RALEIGH, North Carolina — The General Assembly quickly passed another temporary spending measure Thursday directing how North Carolina government should operate while Republicans leaders remain knotted in a budget stalemate.
The stopgap bill, the third "continuing resolution" since lawmakers knew they would miss a July 1 deadline to a pass a two-year spending plan, was needed even though negotiators locked down significant agreements this week on spending amounts and employee pay.
The second continuing resolution was to expire Monday. The top budget-writers sounded more hopeful that the third one — set to expire Sept. 18 and sent to Gov. Pat McCrory after House and Senate votes — would be the last.
"We have made a lot of progress on the budget negotiations," Sen. Harry Brown, R-Onslow, told colleagues before the bill passed 37-6. "Now it's just getting the details worked out."
The House followed with a vote of 109-4. "Hopefully it'll be the last one that we pass if things work well," Rep. Nelson Dollar, R-Wake, senior chairman of the House Appropriations Committee, said later. McCrory signed the bill later Thursday.
The third measure mimics the previous two measures, leaving spending for most agencies at last year's levels with the exception of the public schools, which has received a $100 million injection for enrollment growth as school started.
Still unresolved is future funding to local districts for teacher assistants and for driver's education. This uncertainty has caused some districts to suspend classroom and behind-the-wheel programs and lay off assistants or warn them of potential dismissals.
Funding to subsidize the student price tag for driver's education programs was to end permanently this summer, but the House budget approved in May found $26.4 million this year and a new annual funding source. The Senate budget still ended the subsidy but also ended the requirement that teenagers take driver's ed in part to avoid driving school costs in the hundreds of dollars.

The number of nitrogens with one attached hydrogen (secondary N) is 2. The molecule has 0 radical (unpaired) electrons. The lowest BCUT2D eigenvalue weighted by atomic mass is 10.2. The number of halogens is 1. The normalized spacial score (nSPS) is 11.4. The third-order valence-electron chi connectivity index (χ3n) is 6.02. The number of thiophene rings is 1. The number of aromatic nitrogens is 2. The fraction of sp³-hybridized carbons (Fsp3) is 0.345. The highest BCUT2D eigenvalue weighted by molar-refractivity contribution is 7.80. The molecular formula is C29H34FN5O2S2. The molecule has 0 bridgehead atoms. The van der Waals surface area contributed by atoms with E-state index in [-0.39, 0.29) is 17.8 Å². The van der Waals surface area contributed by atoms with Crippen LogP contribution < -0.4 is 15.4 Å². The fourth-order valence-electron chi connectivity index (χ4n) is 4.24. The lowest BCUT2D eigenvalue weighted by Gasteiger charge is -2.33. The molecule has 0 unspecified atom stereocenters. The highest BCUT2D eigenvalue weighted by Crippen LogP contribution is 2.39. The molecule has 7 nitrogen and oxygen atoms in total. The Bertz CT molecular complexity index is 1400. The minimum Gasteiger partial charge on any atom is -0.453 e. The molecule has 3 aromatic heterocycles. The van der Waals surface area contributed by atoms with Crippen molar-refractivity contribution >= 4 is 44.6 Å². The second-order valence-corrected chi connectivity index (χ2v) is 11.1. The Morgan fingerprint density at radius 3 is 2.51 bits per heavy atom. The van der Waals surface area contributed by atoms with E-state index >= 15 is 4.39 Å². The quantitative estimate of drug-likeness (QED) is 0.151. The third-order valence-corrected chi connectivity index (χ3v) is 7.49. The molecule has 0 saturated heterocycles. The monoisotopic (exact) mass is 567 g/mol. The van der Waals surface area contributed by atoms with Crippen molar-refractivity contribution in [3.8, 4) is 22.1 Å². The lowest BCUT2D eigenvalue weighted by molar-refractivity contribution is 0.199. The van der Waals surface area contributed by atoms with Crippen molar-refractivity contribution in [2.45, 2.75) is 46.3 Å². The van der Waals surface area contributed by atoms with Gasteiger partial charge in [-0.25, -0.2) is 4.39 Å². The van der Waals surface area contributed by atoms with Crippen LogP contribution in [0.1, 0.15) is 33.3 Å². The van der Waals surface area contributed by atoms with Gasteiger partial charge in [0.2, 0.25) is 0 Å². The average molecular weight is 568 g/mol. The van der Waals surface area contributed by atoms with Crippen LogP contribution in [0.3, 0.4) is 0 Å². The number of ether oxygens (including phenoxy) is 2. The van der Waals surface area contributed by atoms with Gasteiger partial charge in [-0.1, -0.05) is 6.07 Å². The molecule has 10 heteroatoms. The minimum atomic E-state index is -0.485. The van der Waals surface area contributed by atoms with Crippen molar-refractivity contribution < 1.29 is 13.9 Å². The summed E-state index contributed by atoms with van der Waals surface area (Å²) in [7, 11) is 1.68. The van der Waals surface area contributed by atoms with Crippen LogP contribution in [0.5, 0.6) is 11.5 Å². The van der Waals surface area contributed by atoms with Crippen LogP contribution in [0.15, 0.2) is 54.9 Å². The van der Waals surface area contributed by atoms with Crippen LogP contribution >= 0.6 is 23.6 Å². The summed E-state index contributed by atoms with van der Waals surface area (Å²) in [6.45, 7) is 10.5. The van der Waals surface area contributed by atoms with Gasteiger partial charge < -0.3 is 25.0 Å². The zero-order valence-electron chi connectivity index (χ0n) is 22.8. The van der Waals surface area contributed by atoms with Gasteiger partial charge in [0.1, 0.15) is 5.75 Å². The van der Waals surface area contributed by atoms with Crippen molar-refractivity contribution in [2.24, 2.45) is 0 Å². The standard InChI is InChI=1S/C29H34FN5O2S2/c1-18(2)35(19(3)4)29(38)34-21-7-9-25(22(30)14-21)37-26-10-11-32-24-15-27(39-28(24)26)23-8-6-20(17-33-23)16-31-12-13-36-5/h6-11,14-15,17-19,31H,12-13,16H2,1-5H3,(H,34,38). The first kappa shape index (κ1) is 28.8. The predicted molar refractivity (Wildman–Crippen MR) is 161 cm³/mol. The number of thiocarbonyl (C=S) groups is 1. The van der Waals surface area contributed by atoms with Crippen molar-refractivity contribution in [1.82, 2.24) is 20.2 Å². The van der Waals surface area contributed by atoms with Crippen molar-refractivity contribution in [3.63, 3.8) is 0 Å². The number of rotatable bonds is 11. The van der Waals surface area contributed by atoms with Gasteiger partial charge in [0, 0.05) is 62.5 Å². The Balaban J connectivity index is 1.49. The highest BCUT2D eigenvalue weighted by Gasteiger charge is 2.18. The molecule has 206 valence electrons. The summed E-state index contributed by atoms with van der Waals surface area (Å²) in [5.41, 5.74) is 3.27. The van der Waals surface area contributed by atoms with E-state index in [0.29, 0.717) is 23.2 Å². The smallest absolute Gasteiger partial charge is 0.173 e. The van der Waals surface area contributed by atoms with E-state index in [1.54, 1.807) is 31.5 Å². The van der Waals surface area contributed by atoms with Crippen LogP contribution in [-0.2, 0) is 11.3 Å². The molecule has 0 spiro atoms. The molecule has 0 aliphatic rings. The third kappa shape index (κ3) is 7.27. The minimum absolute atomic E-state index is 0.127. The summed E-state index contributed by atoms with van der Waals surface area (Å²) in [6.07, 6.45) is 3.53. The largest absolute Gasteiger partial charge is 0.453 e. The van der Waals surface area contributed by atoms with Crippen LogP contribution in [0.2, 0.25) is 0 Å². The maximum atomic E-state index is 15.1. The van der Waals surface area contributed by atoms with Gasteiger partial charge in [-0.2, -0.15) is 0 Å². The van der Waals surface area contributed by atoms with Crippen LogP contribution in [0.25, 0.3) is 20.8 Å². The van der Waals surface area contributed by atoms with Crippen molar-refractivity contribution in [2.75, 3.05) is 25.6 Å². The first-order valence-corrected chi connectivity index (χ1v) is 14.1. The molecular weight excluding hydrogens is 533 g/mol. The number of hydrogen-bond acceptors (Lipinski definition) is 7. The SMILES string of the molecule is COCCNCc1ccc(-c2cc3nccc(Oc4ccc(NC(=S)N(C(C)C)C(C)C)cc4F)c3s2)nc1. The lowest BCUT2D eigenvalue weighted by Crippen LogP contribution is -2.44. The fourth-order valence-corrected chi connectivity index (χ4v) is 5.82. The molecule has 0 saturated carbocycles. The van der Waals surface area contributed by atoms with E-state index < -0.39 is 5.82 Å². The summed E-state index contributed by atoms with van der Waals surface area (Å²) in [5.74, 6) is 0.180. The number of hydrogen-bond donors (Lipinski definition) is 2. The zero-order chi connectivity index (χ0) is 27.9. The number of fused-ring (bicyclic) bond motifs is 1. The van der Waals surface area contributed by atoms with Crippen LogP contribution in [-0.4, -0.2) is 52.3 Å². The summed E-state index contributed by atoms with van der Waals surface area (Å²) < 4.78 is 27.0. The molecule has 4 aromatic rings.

Brown and House budget co-chairwoman Rep. Linda Johnson, R-Cabarrus, said separately Thursday they were hopeful a compromise could be reached.
"We're still in early negotiations but we believe that there is room to come up with a solution for teen drivers," Johnson said.
Thursday's debate still gave Democrats some time to pick at the Republicans on the teacher assistant issue and for the budget delays, which will now enter its third month. A two-year budget hasn't been passed this late since 2001, when it was signed Sept. 26. Each additional week in session beyond the traditional departure date costs an additional $210,000, according to the legislature's financial staff.
Senate Minority Leader Dan Blue, D-Wake, said Republican colleagues should press on with marathon talks to get a budget done before Monday night's deadline. He said the House could bypass its rules, which requires any final budget vote on the third day after a final proposed deal.
"Instead of rolling their sleeves up and getting to work for the people of this state, Republican leadership is again kicking the can down the road," Blue said in a release. "This is irresponsible leadership."